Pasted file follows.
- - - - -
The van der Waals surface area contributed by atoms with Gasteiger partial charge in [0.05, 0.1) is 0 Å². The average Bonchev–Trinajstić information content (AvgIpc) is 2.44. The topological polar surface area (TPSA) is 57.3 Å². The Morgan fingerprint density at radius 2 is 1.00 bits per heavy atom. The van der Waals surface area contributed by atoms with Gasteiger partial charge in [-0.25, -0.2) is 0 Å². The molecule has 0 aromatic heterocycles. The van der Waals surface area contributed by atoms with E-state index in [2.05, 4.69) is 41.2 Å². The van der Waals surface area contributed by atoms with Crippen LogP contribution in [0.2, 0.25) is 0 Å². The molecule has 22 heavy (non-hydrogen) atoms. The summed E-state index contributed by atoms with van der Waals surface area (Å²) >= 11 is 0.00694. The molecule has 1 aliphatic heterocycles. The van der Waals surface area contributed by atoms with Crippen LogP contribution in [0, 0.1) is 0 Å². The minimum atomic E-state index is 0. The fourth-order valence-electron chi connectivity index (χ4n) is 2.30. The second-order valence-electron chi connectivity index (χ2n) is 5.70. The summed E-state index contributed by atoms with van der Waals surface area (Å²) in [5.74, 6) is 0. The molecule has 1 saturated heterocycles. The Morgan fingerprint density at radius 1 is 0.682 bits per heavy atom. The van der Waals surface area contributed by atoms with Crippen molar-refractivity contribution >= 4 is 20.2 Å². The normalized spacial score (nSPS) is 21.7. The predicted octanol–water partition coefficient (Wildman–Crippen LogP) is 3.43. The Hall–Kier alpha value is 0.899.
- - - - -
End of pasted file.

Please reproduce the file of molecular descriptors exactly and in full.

The van der Waals surface area contributed by atoms with Gasteiger partial charge in [0.05, 0.1) is 0 Å². The average Bonchev–Trinajstić information content (AvgIpc) is 2.44. The topological polar surface area (TPSA) is 57.3 Å². The Morgan fingerprint density at radius 2 is 1.00 bits per heavy atom. The van der Waals surface area contributed by atoms with Gasteiger partial charge in [-0.25, -0.2) is 0 Å². The molecule has 0 aromatic heterocycles. The van der Waals surface area contributed by atoms with E-state index in [2.05, 4.69) is 41.2 Å². The van der Waals surface area contributed by atoms with Crippen LogP contribution in [0.2, 0.25) is 0 Å². The molecule has 22 heavy (non-hydrogen) atoms. The summed E-state index contributed by atoms with van der Waals surface area (Å²) >= 11 is 0.00694. The molecule has 1 aliphatic heterocycles. The van der Waals surface area contributed by atoms with Crippen LogP contribution in [0, 0.1) is 0 Å². The minimum atomic E-state index is 0. The fourth-order valence-electron chi connectivity index (χ4n) is 2.30. The second-order valence-electron chi connectivity index (χ2n) is 5.70. The summed E-state index contributed by atoms with van der Waals surface area (Å²) in [5.74, 6) is 0. The molecule has 1 saturated heterocycles. The Morgan fingerprint density at radius 1 is 0.682 bits per heavy atom. The van der Waals surface area contributed by atoms with Crippen molar-refractivity contribution >= 4 is 20.2 Å². The normalized spacial score (nSPS) is 21.7. The predicted octanol–water partition coefficient (Wildman–Crippen LogP) is 3.43. The Hall–Kier alpha value is 0.899.